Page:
Call for Papers - Focused Issue: Genomic Instability, Clonal Evolution and Oncogenesis

Published: 2018-09-11

Guest Editors:

Masood A. Shammas, PhD, Harvard (Dana Farber) Cancer Institute, Boston, MA, USA;
Pierfrancesco Tassone, MD, Magna Graecia University, Catanzaro, Italy;
Bisweswar Nandi, Harvard Medical School, Boston, MA, USA

Precision Cancer Medicine (PCM, Precis Cancer Med, ISSN: 2617-2216) is an open access, peer-reviewed online journal newly launched in 2018. It aims at better understanding and management of cancers by exploring in pathological mechanism and genetic changes of cancer, tailoring therapeutic decisions and developing targeted therapies or individually customized strategies. For more information, please visit:


DNA in living organisms is constantly exposed to a variety of harmful substances which can either be present or produced within the cell or other organs or present in the environment. These factors which may include radiation, certain viruses, mutagenic and carcinogenic chemicals, oxidative byproducts of food, hydrochloric acid and bile acids in gastroesophageal refluxate, DNA replication errors/stress, errors and/or dysregulation of DNA repair pathways, cytokines, hormones and growth factors, can potentially cause damage to DNA and disrupt genomic integrity of a cell. In normal cells, multiple DNA repair pathways (including homologous recombination, non homologous end joining, base excision repair, nucleotide excision repair and mismatch repair) exist which repair the damage to restore and preserve the information in the genome. Homologous recombination which uses homologous chromosome (in G1) or sister chromatid (in G2 phase of cell cycle) as template to repair the damage, is the most precise known repair mechanism. The accurate repair of DNA damage is achieved by coordinated action of DNA repair and related pathways including cell cycle, immune system and apoptosis etc. These pathways are tightly regulated and operate only ate right time, place and intensity. If a cell acquires extensive and irreparable damage, it undergoes apoptotic death. If damage to DNA is not extensive but escapes repair, it can lead to change/s in the genome. Acquisition of changes in the right set of genes can transform a cell predisposing it to oncogenesis. Immune system has ability to recognize and kill such cells thus providing another shield against oncogenesis. In summary, multiple pathways ensure the integrity and stability of genome to prevent oncogenesis and related disorders. However, these pathways can also contribute to DNA damage, genomic instability and oncogenesis, if dysregulated.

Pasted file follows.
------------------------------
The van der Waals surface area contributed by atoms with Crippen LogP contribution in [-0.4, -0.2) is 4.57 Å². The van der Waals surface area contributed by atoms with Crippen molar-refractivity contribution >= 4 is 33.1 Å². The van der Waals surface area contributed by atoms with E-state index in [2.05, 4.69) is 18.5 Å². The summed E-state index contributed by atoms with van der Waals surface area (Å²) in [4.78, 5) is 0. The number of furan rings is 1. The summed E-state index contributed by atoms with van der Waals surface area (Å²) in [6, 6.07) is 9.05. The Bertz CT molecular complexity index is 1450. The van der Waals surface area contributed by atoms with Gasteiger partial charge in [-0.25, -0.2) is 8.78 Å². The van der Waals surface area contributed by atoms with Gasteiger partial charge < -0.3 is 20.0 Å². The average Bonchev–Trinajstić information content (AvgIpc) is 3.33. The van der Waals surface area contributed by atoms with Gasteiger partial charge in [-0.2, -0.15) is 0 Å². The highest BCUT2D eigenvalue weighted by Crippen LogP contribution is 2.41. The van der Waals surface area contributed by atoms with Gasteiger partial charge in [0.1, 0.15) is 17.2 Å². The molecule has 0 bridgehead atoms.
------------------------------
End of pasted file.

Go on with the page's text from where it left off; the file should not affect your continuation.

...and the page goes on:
We invite investigators to contribute research, review or opinion articles describing recent findings in the fields of genomics/genomic evolution, inflammation, and/or the environmental/dietary factors affecting genome stability and/or other parameters related to cancer. The purpose of the research published under this topic will be to:

  • Understand molecular mechanisms and consequences of genomic instability, clonal evolution and inflammation in cancer. Manuscripts may provide novel information in these fields separately or linking them together;
  • Identification of new prognostic tools and novel therapeutic strategies, targeting genomic instability, telomere maintenance, and inflammation;
  • Identification of new potential carcinogens and new ideas to reduce exposure and prevent these cancers.
  • Manuscript Due:
    December 31, 2018

    Review of the manuscripts:
    January 01 -- March 01, 2019

    As an online journal, PCM follows the rapid publication process, which means articles are going to be published promptly once accepted, without delay in fitting the publication frequency.